Randomness from Twisted Sister Ruth Z. Deming Twisted Sister Fiction Twisted Sister Nonfiction



America is a fearful nation and we have insurance for many things. When you’re of a certain age, as I am, few people escape the curse of disease. 


The Red Barn Mall in the little town of Hatboro, Pennsylvania, is a dark, dank, smelly place, the home of DTL.  I’d forgotten all about DTL until the other day when  I parked nearby, away from the expensive parking meters – why pay, when you can park for free?

When I worked as a psychotherapist, I had received health insurance from the two agencies where I worked. The first agency was shut down for Medicare fraud. The second, Family Service of Bucks County, fired me. They simply didn’t like me. So now I was on my own, paying nearly six-hundred dollars a month from DTL.

Diverse Technical Lines. C’mon. Who’d name a company something ridiculous like that?

I still remember the look of their invoices which arrived faithfully in the mail, along with my CitiCard bill, Verizon Phone Bill, Water Bill, and PECO – or energy bill. The look of the DTL bills began to look frightening after I no longer had a decent income.

The blue sweep on the invoice looked like dark Arctic waters that would drown you if you weren’t careful. I waited until the very last minute to mail in my six hundred dollar payment, in case I would die before it was due. Yes, there were a few things wrong with me, but nothing that would kill me any time soon.

Four years ago, I turned sixty-five years old. The age to qualify for Medicare.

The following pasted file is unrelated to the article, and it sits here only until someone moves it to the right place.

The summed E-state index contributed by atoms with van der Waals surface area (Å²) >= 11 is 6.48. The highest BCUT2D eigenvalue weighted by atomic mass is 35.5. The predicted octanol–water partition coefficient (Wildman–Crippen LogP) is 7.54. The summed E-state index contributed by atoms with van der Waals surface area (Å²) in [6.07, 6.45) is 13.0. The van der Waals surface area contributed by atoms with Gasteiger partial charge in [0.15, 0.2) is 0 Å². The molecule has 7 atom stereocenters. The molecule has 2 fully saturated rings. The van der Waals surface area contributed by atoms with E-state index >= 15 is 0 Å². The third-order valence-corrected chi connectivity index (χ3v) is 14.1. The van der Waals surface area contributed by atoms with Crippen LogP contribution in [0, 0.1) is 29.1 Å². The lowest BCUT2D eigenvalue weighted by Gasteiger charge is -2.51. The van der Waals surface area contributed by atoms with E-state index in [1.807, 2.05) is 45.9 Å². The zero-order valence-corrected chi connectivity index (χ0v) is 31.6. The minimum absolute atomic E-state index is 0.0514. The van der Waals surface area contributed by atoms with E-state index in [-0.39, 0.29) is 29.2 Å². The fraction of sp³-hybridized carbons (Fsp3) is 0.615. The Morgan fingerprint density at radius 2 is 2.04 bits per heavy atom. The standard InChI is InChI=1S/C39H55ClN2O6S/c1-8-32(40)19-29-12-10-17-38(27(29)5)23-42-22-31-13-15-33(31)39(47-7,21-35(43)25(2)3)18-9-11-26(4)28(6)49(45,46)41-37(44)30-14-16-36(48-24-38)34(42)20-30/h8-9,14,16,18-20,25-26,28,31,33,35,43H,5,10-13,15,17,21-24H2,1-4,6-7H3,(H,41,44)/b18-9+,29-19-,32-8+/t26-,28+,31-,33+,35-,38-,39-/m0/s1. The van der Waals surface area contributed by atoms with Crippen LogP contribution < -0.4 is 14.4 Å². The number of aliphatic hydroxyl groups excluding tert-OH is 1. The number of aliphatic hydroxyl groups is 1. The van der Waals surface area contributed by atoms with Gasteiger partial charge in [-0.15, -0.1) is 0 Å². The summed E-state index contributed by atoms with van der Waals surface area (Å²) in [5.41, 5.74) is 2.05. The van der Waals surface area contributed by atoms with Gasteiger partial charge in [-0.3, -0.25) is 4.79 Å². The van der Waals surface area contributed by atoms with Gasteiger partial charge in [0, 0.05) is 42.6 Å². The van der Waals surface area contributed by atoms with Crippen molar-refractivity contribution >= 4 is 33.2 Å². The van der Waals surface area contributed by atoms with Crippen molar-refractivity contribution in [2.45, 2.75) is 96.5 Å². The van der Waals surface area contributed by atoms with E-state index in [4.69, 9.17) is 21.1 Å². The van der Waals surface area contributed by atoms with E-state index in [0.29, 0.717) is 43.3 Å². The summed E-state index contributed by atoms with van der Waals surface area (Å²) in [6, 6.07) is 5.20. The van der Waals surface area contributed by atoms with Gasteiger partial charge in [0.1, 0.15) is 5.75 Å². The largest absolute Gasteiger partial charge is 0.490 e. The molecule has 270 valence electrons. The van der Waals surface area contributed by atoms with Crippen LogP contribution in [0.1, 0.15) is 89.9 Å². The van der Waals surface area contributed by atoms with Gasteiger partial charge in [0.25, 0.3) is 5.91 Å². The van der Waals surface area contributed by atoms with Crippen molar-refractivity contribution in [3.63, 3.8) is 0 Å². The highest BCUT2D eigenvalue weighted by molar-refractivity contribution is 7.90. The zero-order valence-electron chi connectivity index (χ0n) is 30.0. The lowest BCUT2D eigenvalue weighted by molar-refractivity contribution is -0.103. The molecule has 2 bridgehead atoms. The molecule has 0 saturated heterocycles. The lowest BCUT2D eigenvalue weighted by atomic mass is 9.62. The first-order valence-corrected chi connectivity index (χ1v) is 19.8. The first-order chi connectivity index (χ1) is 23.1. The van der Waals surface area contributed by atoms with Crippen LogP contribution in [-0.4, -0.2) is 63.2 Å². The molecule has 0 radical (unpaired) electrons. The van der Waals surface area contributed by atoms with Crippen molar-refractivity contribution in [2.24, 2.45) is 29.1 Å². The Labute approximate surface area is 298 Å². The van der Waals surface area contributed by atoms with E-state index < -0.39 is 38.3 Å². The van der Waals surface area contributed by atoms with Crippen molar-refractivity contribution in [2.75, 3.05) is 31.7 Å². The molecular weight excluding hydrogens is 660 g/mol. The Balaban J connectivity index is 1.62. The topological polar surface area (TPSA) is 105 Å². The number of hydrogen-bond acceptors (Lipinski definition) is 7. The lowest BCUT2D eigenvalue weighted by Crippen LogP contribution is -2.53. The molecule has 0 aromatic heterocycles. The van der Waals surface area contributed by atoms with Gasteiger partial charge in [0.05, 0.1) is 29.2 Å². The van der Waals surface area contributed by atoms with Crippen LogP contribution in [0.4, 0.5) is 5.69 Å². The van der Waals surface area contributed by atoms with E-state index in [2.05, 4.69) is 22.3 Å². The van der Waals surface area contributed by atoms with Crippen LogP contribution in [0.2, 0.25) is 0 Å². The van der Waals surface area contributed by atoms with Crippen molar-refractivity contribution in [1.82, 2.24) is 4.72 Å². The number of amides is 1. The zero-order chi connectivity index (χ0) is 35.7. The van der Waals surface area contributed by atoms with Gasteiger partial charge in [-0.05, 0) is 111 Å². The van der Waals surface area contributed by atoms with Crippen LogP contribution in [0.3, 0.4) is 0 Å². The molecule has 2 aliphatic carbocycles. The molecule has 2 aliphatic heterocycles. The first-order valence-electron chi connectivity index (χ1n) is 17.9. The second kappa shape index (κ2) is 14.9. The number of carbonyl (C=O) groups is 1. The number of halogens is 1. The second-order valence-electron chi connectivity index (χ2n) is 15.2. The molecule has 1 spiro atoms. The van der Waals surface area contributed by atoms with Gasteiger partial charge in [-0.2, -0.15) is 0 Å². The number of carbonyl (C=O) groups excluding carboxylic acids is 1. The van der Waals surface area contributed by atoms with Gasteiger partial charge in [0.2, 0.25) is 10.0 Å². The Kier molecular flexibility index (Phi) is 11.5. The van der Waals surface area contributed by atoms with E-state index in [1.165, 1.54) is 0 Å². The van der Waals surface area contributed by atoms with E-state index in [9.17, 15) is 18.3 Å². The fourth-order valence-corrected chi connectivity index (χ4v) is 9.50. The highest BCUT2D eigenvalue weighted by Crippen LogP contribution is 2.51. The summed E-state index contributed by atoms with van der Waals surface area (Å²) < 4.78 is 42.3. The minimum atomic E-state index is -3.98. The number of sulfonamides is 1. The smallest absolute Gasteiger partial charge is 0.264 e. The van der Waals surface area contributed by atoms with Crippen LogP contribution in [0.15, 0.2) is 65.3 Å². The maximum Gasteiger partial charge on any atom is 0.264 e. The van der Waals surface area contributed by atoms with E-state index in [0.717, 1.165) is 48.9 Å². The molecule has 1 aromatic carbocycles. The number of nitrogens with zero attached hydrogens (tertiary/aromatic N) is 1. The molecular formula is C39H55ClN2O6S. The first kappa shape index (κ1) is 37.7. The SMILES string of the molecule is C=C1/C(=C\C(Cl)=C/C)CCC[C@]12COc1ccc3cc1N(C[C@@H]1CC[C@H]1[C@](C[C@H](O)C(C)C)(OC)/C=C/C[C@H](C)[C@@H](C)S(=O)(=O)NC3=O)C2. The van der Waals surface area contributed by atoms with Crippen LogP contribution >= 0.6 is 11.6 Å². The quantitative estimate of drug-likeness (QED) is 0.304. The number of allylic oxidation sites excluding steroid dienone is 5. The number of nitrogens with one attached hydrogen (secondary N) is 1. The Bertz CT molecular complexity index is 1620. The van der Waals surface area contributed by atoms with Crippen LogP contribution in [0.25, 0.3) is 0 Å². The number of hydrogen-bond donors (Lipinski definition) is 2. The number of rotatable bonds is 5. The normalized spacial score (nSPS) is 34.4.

I decided not to pay the final monthly payment of DTL but whoa, baby, did they give me a hard time.

These are successful business people. The owner, Jack Ripley, wore clothes straight out of Gentleman’s Quarterly. His striped shirts were monogrammed at the cuffs. Country bumpkin that I am, I sat, mouth open, staring at his winning apparel. As always, I imagined myself married to him, Mrs. Jack Ripley, and having oodles of money.

Not to be. His wife, Dana, was his partner. I was a groveling little client at the time – I’m only slightly better now – and asked if I could have some Post-It Notes that sat on their table. They gave me blue ones. To match their invoices?  At home, I couldn’t use them. As a bipolar woman, I’m terribly sensitive to colors, and the blue made me quietly depressed.

I visited the Ripleys at their Glenside office, backing into the parking space so I could exit quickly. Did they have vanity plates announcing RIP INS? Entering a new office or home is, to me, nearly as exciting as eating fresh lobster in Ocean City, New Jersey. It was filled with windows and Jack took me into his huge private office with photos on the walls. Not your Barnes Museum pictures, but catchy all the same.

Since I’d announced over the phone, I was terminating my health insurance, I was required to come in and sign a few forms.

“You sure you want to do this?” asked Jack.

“Sure,” I said. “What could possibly happen in a month?”

He leaned back in his black chair with arms, took a sip of bottled water and laughed.

I put my hands over my ears.

“Don’t tell me,” I said, “or I’ll get paralyzed in a car accident on the way home or have a myocardial infarction while watching the Charlie Rose Show.”

“Well, good luck to you,” he said, standing up and shaking my hand.

The luck of the Irish – although I’m Jewish – was with me. Six hundred dollars’ saved, to do with what I wished. Nothing. It stayed right in my bank account, though I did think of buying a new Richard Thompson CD. “The Wall of Death” is one of my favorite songs.

What the heck. I can listen to Thompson on YouTube any time I want.

It’s free.


Ruth Z. Deming, a psychotherapist, has had her work published in lit mags including The Legendary, Literary Yard, Mad Swirl and Writing Disorder. She lives in Willow Grove, PA, a suburb of Philadelphia. She runs New Directions Support Group for people with depression, bipolar disorder and their loved ones. Her blog is www.ruthzdeming.blogspot.com.

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